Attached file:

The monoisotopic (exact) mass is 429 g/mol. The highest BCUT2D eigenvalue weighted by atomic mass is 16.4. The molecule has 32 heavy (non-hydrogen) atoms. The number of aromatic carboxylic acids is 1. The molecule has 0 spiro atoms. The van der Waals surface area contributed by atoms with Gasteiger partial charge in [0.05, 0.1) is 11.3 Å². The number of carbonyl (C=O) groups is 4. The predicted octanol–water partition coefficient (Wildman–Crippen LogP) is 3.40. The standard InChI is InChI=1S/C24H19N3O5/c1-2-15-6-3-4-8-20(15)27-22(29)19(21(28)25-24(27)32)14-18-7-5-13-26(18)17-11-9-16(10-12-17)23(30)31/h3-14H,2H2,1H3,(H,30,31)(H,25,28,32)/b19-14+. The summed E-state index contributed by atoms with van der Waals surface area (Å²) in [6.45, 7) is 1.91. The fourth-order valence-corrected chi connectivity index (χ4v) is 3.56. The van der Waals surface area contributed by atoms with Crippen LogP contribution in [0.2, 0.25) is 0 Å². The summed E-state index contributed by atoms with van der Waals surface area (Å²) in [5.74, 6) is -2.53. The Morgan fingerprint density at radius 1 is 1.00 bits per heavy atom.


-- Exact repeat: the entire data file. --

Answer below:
The monoisotopic (exact) mass is 429 g/mol. The highest BCUT2D eigenvalue weighted by atomic mass is 16.4. The molecule has 32 heavy (non-hydrogen) atoms. The number of aromatic carboxylic acids is 1. The molecule has 0 spiro atoms. The van der Waals surface area contributed by atoms with Gasteiger partial charge in [0.05, 0.1) is 11.3 Å². The number of carbonyl (C=O) groups is 4. The predicted octanol–water partition coefficient (Wildman–Crippen LogP) is 3.40. The standard InChI is InChI=1S/C24H19N3O5/c1-2-15-6-3-4-8-20(15)27-22(29)19(21(28)25-24(27)32)14-18-7-5-13-26(18)17-11-9-16(10-12-17)23(30)31/h3-14H,2H2,1H3,(H,30,31)(H,25,28,32)/b19-14+. The summed E-state index contributed by atoms with van der Waals surface area (Å²) in [6.45, 7) is 1.91. The fourth-order valence-corrected chi connectivity index (χ4v) is 3.56. The van der Waals surface area contributed by atoms with Crippen LogP contribution in [0.2, 0.25) is 0 Å². The summed E-state index contributed by atoms with van der Waals surface area (Å²) in [5.74, 6) is -2.53. The Morgan fingerprint density at radius 1 is 1.00 bits per heavy atom.